27th of June, 2016. The final whistle blows on the most embarrassing defeat the England national team have suffered. Fans look away in dismay as the Viking men who have defeated one of the most respected teams in the world wheel away towards their fans to celebrate with their customary ‘Thunder Clap’. England have been knocked out of the European Championships by a nation with a population the size of Coventry. Cue dismay all around, and the resignation of Roy Hodgson. His replacement, ‘Big Sam’ Allardyce, was dismissed after only 67 days, and his replacement, England Under-21 coach Gareth Southgate only had one previous managerial role, in the north-east with Middlesbrough. England are a National side in turmoil, and the only way can be up.
In the domestic league, the latest tactical sensation is that of Antonio Conte’s 343 formation, whose Chelsea side have gone 5 games unbeaten in the Premier League, with 5 consecutive clean sheets and a goal difference of 16-0. Mightily impressive for a back line with consisting of a full back, England’s third choice centre back and David Luiz.
So how has this tactical genius stopped the goals from pouring into Thibaut Courtois’ goal? There are two main reasons. The first is simply that there are more bodies in defence. Three central defenders against the usual one or two strikers they face in the Premier League is hardly a fair match up, and with Marcos Alonso, Nemanja Matic, N’Golo Kante and Victor Moses all tracking back to cover attacking runs, the opposition rarely gets a chance to outnumber the defensive unit. The second reason is that a back three gives the ball away far less than a back four, as one of the wide defenders will almost always be a spare man. This allows them to play along the back line, then for either Azpilicueta or David Luiz to distribute the ball to the wings or into the central midfield, where the more technical players can start to create chance in their own offense.
So how is this relevant to England’s plight? Because a 352 formation would suit England’s current crop of players almost perfectly. Say, for example, the back three lined up in a similar fashion to Chelsea’s. The right centre back would be someone who can take the ball out from the back, someone who can handle pressure. Sound familiar? That’s exactly how Pep Guardiola described John Stones last month, even comparing him to Legendary ball-playing centre back Ronald Koeman.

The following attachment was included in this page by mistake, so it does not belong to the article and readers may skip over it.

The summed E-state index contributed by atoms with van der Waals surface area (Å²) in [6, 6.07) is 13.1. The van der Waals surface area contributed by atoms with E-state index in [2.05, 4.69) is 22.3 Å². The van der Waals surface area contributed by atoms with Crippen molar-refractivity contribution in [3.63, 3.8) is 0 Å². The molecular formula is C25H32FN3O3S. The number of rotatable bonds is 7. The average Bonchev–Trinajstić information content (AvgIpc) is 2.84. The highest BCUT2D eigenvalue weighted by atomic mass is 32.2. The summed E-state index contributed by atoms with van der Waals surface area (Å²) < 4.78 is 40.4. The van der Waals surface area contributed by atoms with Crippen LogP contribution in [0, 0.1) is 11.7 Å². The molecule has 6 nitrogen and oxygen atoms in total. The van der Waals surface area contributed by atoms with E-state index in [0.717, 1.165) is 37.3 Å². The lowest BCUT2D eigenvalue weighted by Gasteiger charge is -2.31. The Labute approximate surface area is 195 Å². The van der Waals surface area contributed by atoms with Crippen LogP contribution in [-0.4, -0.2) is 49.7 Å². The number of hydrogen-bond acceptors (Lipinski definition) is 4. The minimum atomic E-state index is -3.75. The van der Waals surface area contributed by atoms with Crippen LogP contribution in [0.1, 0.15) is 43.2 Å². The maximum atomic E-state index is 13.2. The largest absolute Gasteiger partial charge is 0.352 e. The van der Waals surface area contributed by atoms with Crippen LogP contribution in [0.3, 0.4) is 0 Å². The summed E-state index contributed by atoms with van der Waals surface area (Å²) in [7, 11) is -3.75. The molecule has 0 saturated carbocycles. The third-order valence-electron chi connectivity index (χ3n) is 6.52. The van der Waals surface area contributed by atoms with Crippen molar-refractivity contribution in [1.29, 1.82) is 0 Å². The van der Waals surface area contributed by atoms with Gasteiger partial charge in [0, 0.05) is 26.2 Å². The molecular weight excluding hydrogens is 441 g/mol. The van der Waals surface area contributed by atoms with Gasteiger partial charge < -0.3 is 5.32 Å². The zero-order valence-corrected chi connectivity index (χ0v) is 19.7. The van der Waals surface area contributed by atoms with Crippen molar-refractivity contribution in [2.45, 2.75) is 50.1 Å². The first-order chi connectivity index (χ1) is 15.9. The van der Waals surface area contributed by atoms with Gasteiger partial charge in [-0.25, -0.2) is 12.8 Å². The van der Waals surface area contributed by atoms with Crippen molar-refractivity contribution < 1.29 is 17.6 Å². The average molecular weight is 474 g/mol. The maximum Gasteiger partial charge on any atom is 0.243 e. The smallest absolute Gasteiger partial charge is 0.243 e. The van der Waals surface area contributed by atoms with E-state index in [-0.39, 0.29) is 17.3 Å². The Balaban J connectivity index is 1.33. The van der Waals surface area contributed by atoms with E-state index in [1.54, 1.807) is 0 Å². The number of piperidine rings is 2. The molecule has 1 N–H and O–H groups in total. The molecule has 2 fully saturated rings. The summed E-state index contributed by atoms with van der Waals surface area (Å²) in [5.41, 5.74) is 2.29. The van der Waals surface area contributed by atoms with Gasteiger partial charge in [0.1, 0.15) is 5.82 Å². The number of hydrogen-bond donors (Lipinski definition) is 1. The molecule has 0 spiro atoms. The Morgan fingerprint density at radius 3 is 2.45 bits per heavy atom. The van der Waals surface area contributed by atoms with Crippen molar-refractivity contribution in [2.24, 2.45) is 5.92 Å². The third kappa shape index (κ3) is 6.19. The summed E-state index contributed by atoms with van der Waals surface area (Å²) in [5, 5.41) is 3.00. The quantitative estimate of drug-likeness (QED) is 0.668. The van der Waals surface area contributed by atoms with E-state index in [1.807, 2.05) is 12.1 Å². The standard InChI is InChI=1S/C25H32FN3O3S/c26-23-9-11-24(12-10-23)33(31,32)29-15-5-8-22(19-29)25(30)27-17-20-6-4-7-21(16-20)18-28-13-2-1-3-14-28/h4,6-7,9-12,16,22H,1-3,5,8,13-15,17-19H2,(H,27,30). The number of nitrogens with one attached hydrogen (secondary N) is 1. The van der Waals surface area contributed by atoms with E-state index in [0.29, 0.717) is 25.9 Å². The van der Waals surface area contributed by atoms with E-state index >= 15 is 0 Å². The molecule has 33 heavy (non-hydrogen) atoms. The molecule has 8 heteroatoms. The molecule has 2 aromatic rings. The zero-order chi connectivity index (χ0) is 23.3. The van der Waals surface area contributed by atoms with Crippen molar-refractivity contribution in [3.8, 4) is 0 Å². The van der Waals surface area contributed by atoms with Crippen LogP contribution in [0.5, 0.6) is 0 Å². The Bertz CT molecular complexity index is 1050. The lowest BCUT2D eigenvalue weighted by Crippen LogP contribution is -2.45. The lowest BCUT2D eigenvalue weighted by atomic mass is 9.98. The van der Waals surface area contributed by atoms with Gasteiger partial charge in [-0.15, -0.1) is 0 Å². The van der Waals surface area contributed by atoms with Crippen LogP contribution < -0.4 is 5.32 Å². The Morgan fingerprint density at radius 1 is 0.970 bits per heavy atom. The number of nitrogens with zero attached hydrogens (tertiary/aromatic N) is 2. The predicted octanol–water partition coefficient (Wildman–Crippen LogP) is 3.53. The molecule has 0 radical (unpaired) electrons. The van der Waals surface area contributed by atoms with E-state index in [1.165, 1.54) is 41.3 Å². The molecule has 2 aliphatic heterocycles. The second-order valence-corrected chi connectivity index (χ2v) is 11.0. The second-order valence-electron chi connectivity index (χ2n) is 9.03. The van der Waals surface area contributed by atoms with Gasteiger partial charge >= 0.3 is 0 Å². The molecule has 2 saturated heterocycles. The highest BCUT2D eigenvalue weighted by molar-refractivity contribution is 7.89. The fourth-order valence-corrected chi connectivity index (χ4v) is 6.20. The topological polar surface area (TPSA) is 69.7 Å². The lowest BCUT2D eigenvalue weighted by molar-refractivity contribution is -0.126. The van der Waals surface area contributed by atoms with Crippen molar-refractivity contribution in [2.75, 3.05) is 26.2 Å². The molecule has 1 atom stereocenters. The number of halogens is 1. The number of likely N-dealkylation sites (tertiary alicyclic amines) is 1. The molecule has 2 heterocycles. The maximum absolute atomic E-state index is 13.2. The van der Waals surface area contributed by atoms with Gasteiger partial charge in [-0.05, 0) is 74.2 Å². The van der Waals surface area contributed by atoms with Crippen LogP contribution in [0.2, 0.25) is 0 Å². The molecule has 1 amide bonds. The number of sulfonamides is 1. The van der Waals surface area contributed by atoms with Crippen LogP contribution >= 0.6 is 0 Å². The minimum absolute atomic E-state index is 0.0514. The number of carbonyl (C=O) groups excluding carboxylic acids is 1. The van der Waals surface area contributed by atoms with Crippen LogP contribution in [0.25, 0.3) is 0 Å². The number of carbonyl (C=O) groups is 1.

The Central defender is the Marshall of the back three, and this is a role perfectly suited to Gary Cahill. The Chelsea defender has had a resurgence this season following Conte’s switch to a back three, where he has been successfully playing on the left side of the the defence. This gives him the knowledge of how the system works, and enables him to direct his defensive teammates who are less experienced than he is.
The player on the left is a far more tricky affair, mostly due to the well publicised lack of a left sided centre back. However, the advantage of playing with a back three in the manner that Conte’s side line up as is that a defensive full back can quite easily fit into a wide left role. Step in Ryan Bertrand. The Southampton man played on the left side of a back three at the tail end of last season, and certainly impressed there. Alternatively, Cahill could move to the left of the line and Chris Smalling could come into the centre of defence.
Wing backs are much easier to decide upon, with Walker and Rose being the obvious choices, and with Cresswell, Bertrand, Trippier, Antonio and Clyne all suiting the role on their respective flanks, this is a position that Southgate would not need to worry about any time soon.
Again, the defensive Lynchpin is a no-brainer really. Eric Dier has established himself as a fantastic holding midfielder with experience as a centre back as well, making him perfect cover for when the outside defenders are sucked out too wide.
The second defensive midfielder needs to be more industrious and box to box, with a focus on defensive capabilities, which would be a role almost tailored to Jordan Henderson, which would allow him to take his captaincy when Wayne Rooney is out of the side.
The attacking trio is really up to personal preference and rotation. Personally I would consider the best option when everyone is fit based on current form to be Alli, Sturridge and Kane, but Walcott, Sterling, Lallana, Rooney, Lingard, Vardy and Rashford could all work in the system.
Now of course, this is a tactic that would be unfamiliar to most of the squad, but with Gary Cahill as the third captain, he can always help with organising the back three in training. Spurs and West ham have also dabbled with playing 3ATB this season, so the full backs should be plenty used to the system. The squad as a whole might take a while to adapt, but what better time than under an interim manager with nothing but friendlies and world cup qualifiers to go between now and the world cup is there to experiment.